But Brodek’s statement that the pace of the mall’s closing was impacted by COVID and, therefore, unknown or unanticipated, appears to be directly contradicted by emails between Wausau Opportunity Zone, the entity that now owns the mall property, and city officials obtained through an open records request.

According to internal WOZ board records, the group was already planning on demolishing the mall in June 2020, just a few months into the COVID-19 pandemic. Those emails indicate demolition was planned for 2021. Interactions from April 2020 also include a discussion on “diagrams that have been started,” plans that appeared to also center on mall demolition.

Tax increment financing is a hotly debated topic by lawmakers and economists. Proponents say that TIF promotes public-private partnership as real estate developers, neighborhood groups, and local government officials work together to deal with fiscal and structural problems in the community and restructure otherwise deteriorating neighborhoods.

However, TIF is prone to several pitfalls. In practice, TIF often captures some revenues that would have been generated through normal appreciation in property values, even without the TIF-funded investment. This over-capture of revenue diverts resources away from public services citywide, according to Will Jason, of the Lincoln Institute for Land Policy. Cities also sometimes exploit TIF to obtain revenues that would otherwise go to overlying government entities such as school districts, he said.

In addition, Jason said, TIF can make cities’ financial decisions less transparent by separating them from the normal budget process. In Chicago, for example, $660 million — nearly a third of the city’s property taxes — go to TIF districts, making public scrutiny of these funds more difficult and preventing elected officials from re-prioritizing the spending. And according to Good Jobs can divert huge sums of property taxes from schools for long periods of time.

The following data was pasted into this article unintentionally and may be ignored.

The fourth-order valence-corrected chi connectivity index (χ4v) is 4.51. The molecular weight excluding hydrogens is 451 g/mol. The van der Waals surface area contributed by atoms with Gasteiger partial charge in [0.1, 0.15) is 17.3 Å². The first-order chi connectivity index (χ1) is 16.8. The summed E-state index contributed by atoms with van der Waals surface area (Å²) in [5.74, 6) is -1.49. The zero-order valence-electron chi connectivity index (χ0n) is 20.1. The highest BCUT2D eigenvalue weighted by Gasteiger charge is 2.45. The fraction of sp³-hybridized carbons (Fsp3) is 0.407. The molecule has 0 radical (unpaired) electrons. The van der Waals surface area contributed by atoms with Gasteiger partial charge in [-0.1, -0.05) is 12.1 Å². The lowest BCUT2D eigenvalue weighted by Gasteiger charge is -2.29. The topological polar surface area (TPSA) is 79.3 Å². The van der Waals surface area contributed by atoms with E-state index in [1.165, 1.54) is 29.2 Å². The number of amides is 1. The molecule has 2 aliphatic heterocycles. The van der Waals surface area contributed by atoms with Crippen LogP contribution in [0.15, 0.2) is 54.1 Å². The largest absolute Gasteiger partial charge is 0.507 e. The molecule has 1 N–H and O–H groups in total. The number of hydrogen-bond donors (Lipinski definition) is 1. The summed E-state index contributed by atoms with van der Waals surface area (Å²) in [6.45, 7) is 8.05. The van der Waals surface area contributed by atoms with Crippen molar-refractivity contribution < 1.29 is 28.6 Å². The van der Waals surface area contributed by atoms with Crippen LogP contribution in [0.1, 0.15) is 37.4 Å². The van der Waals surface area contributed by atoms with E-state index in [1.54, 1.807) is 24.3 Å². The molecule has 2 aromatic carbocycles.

During the time that TIF projects are active, overlapping jurisdictions receive property tax revenues on base property values only. They do not receive tax increment dollars, yet they must spend more to cover local service costs because of redevelopment projects in the TIF jurisdiction, and while they might benefit from TIF ultimately, these benefits tend to be many years into the future, a Brookings Institute study reports.

Dist. 7 Alder Lisa Rasmussen said if passed, the bill would allow Wausau to “move projects forward in partnership with the private sector to generate some new growth, which has been lacking since the onset of the pandemic when a lot of things were stagnant.”

The Wausau City Council in October 2019 approved a proposal by WOZ to purchase the Wausau Center with $1.6 million in taxpayer-funded incentives that included a $1 million forgivable loan and transfer of city-owned assets to the LLC for $1. Those assets include the former Sears building, which the city purchased in 2017 for roughly $650,000. 

Then in November 2020, the Wausau City Council approved a proposal to spend an additional $4.7 million to help fund demolition and redevelopment of the mall space.

A decision by city officials to apply for a $10.5 million grant to fund a pedestrian bridge envisioned by WOZ as part of the mall redevelopment project was met by no shortage of criticism in the community. The Neighborhood Investment Fund grant program, announced by Gov. Tony Evers in August, aims to help communities deliver innovative public services, including new or improved facilities. The fund is largely intended for housing, child care, transit solutions and increased access to healthcare in response to the COVID-19 pandemic, though “improved outdoor spaces” also fits the criteria.

Groat did not respond to a request for comment by press time.